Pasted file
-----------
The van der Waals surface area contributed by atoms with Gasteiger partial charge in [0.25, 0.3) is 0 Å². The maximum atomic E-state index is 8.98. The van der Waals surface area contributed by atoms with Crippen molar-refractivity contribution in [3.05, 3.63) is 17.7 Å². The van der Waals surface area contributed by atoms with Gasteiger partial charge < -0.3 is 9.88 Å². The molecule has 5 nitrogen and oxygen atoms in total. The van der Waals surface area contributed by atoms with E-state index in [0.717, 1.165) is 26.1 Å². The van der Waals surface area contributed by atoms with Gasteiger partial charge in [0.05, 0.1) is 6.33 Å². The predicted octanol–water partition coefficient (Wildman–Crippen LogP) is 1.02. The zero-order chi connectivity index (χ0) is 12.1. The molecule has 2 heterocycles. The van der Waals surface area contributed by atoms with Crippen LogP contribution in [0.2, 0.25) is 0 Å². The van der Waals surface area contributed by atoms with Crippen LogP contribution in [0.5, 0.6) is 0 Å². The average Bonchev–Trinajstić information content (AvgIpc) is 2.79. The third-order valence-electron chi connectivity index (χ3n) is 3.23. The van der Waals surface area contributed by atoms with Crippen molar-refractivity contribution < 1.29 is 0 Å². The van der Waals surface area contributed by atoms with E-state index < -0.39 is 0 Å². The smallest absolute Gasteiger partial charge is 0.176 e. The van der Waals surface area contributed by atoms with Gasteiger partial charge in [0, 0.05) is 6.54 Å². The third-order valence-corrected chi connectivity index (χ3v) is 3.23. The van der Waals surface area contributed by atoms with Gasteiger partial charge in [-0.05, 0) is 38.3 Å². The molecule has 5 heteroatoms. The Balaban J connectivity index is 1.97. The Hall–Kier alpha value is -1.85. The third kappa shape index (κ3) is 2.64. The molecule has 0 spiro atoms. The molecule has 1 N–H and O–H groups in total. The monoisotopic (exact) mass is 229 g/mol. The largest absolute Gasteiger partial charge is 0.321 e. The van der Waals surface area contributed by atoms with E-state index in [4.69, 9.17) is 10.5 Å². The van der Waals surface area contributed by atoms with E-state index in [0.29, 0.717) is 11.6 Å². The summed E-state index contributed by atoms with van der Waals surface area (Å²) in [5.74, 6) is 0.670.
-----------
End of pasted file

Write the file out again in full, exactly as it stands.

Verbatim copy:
The van der Waals surface area contributed by atoms with Gasteiger partial charge in [0.25, 0.3) is 0 Å². The maximum atomic E-state index is 8.98. The van der Waals surface area contributed by atoms with Crippen molar-refractivity contribution in [3.05, 3.63) is 17.7 Å². The van der Waals surface area contributed by atoms with Gasteiger partial charge < -0.3 is 9.88 Å². The molecule has 5 nitrogen and oxygen atoms in total. The van der Waals surface area contributed by atoms with E-state index in [0.717, 1.165) is 26.1 Å². The van der Waals surface area contributed by atoms with Gasteiger partial charge in [0.05, 0.1) is 6.33 Å². The predicted octanol–water partition coefficient (Wildman–Crippen LogP) is 1.02. The zero-order chi connectivity index (χ0) is 12.1. The molecule has 2 heterocycles. The van der Waals surface area contributed by atoms with Crippen LogP contribution in [0.2, 0.25) is 0 Å². The van der Waals surface area contributed by atoms with Crippen LogP contribution in [0.5, 0.6) is 0 Å². The average Bonchev–Trinajstić information content (AvgIpc) is 2.79. The third-order valence-electron chi connectivity index (χ3n) is 3.23. The van der Waals surface area contributed by atoms with Crippen molar-refractivity contribution < 1.29 is 0 Å². The van der Waals surface area contributed by atoms with E-state index < -0.39 is 0 Å². The smallest absolute Gasteiger partial charge is 0.176 e. The van der Waals surface area contributed by atoms with Gasteiger partial charge in [0, 0.05) is 6.54 Å². The third-order valence-corrected chi connectivity index (χ3v) is 3.23. The van der Waals surface area contributed by atoms with Gasteiger partial charge in [-0.05, 0) is 38.3 Å². The molecule has 5 heteroatoms. The Balaban J connectivity index is 1.97. The Hall–Kier alpha value is -1.85. The third kappa shape index (κ3) is 2.64. The molecule has 0 spiro atoms. The molecule has 1 N–H and O–H groups in total. The monoisotopic (exact) mass is 229 g/mol. The largest absolute Gasteiger partial charge is 0.321 e. The van der Waals surface area contributed by atoms with E-state index in [4.69, 9.17) is 10.5 Å². The van der Waals surface area contributed by atoms with E-state index in [0.29, 0.717) is 11.6 Å². The summed E-state index contributed by atoms with van der Waals surface area (Å²) in [5.74, 6) is 0.670.